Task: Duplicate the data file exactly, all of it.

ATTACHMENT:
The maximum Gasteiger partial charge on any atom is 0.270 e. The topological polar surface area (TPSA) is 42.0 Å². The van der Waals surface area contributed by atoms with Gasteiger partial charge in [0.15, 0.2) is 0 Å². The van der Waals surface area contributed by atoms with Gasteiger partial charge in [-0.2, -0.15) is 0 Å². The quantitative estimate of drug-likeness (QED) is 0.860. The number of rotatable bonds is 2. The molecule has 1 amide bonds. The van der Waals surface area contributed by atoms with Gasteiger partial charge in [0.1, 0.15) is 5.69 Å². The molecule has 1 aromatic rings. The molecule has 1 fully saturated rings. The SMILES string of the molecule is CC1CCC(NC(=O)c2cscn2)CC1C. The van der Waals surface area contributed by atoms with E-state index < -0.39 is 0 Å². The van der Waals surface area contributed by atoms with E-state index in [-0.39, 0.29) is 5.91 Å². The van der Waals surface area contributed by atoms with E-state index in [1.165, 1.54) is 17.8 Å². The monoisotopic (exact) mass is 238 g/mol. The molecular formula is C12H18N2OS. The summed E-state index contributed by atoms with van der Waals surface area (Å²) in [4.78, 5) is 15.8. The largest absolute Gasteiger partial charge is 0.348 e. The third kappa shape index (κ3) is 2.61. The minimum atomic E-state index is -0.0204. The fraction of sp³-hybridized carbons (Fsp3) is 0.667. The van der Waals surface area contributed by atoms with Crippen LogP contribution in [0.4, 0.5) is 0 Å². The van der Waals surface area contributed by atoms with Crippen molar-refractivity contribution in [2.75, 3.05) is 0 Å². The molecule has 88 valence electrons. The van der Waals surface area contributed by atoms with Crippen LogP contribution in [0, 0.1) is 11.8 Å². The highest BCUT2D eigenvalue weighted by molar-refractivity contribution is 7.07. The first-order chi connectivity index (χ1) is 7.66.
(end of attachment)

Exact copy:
The maximum Gasteiger partial charge on any atom is 0.270 e. The topological polar surface area (TPSA) is 42.0 Å². The van der Waals surface area contributed by atoms with Gasteiger partial charge in [0.15, 0.2) is 0 Å². The van der Waals surface area contributed by atoms with Gasteiger partial charge in [-0.2, -0.15) is 0 Å². The quantitative estimate of drug-likeness (QED) is 0.860. The number of rotatable bonds is 2. The molecule has 1 amide bonds. The van der Waals surface area contributed by atoms with Gasteiger partial charge in [0.1, 0.15) is 5.69 Å². The molecule has 1 aromatic rings. The molecule has 1 fully saturated rings. The SMILES string of the molecule is CC1CCC(NC(=O)c2cscn2)CC1C. The van der Waals surface area contributed by atoms with E-state index < -0.39 is 0 Å². The van der Waals surface area contributed by atoms with E-state index in [-0.39, 0.29) is 5.91 Å². The van der Waals surface area contributed by atoms with E-state index in [1.165, 1.54) is 17.8 Å². The monoisotopic (exact) mass is 238 g/mol. The molecular formula is C12H18N2OS. The summed E-state index contributed by atoms with van der Waals surface area (Å²) in [4.78, 5) is 15.8. The largest absolute Gasteiger partial charge is 0.348 e. The third kappa shape index (κ3) is 2.61. The minimum atomic E-state index is -0.0204. The fraction of sp³-hybridized carbons (Fsp3) is 0.667. The van der Waals surface area contributed by atoms with Crippen LogP contribution in [0.4, 0.5) is 0 Å². The van der Waals surface area contributed by atoms with Crippen molar-refractivity contribution in [2.75, 3.05) is 0 Å². The molecule has 88 valence electrons. The van der Waals surface area contributed by atoms with Crippen LogP contribution in [0, 0.1) is 11.8 Å². The highest BCUT2D eigenvalue weighted by molar-refractivity contribution is 7.07. The first-order chi connectivity index (χ1) is 7.66.